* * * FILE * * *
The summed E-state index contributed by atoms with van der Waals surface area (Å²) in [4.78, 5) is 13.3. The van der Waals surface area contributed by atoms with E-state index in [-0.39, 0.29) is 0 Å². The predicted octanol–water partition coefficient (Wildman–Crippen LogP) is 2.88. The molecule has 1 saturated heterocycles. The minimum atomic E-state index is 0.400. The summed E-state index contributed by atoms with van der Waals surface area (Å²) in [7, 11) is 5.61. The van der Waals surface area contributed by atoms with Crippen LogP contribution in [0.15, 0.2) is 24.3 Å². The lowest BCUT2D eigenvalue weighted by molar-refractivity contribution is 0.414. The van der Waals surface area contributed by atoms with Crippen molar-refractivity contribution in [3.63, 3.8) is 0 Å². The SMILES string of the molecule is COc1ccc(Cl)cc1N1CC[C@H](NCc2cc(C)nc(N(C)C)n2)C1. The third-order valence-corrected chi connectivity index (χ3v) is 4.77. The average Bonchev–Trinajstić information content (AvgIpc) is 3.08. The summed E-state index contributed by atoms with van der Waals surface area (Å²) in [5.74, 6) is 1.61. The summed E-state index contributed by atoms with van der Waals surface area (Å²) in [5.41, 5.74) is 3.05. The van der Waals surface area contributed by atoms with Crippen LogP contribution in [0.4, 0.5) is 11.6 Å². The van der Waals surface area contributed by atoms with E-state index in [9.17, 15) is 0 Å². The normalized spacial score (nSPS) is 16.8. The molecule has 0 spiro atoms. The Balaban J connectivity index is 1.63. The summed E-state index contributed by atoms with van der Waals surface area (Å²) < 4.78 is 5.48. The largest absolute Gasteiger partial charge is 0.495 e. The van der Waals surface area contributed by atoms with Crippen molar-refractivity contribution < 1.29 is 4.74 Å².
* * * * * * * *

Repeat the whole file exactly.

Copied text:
The summed E-state index contributed by atoms with van der Waals surface area (Å²) in [4.78, 5) is 13.3. The van der Waals surface area contributed by atoms with E-state index in [-0.39, 0.29) is 0 Å². The predicted octanol–water partition coefficient (Wildman–Crippen LogP) is 2.88. The molecule has 1 saturated heterocycles. The minimum atomic E-state index is 0.400. The summed E-state index contributed by atoms with van der Waals surface area (Å²) in [7, 11) is 5.61. The van der Waals surface area contributed by atoms with Crippen LogP contribution in [0.15, 0.2) is 24.3 Å². The lowest BCUT2D eigenvalue weighted by molar-refractivity contribution is 0.414. The van der Waals surface area contributed by atoms with Crippen molar-refractivity contribution in [3.63, 3.8) is 0 Å². The SMILES string of the molecule is COc1ccc(Cl)cc1N1CC[C@H](NCc2cc(C)nc(N(C)C)n2)C1. The third-order valence-corrected chi connectivity index (χ3v) is 4.77. The average Bonchev–Trinajstić information content (AvgIpc) is 3.08. The summed E-state index contributed by atoms with van der Waals surface area (Å²) in [5.74, 6) is 1.61. The summed E-state index contributed by atoms with van der Waals surface area (Å²) in [5.41, 5.74) is 3.05. The van der Waals surface area contributed by atoms with Crippen LogP contribution in [0.4, 0.5) is 11.6 Å². The van der Waals surface area contributed by atoms with E-state index in [9.17, 15) is 0 Å². The normalized spacial score (nSPS) is 16.8. The molecule has 0 spiro atoms. The Balaban J connectivity index is 1.63. The summed E-state index contributed by atoms with van der Waals surface area (Å²) < 4.78 is 5.48. The largest absolute Gasteiger partial charge is 0.495 e. The van der Waals surface area contributed by atoms with Crippen molar-refractivity contribution < 1.29 is 4.74 Å².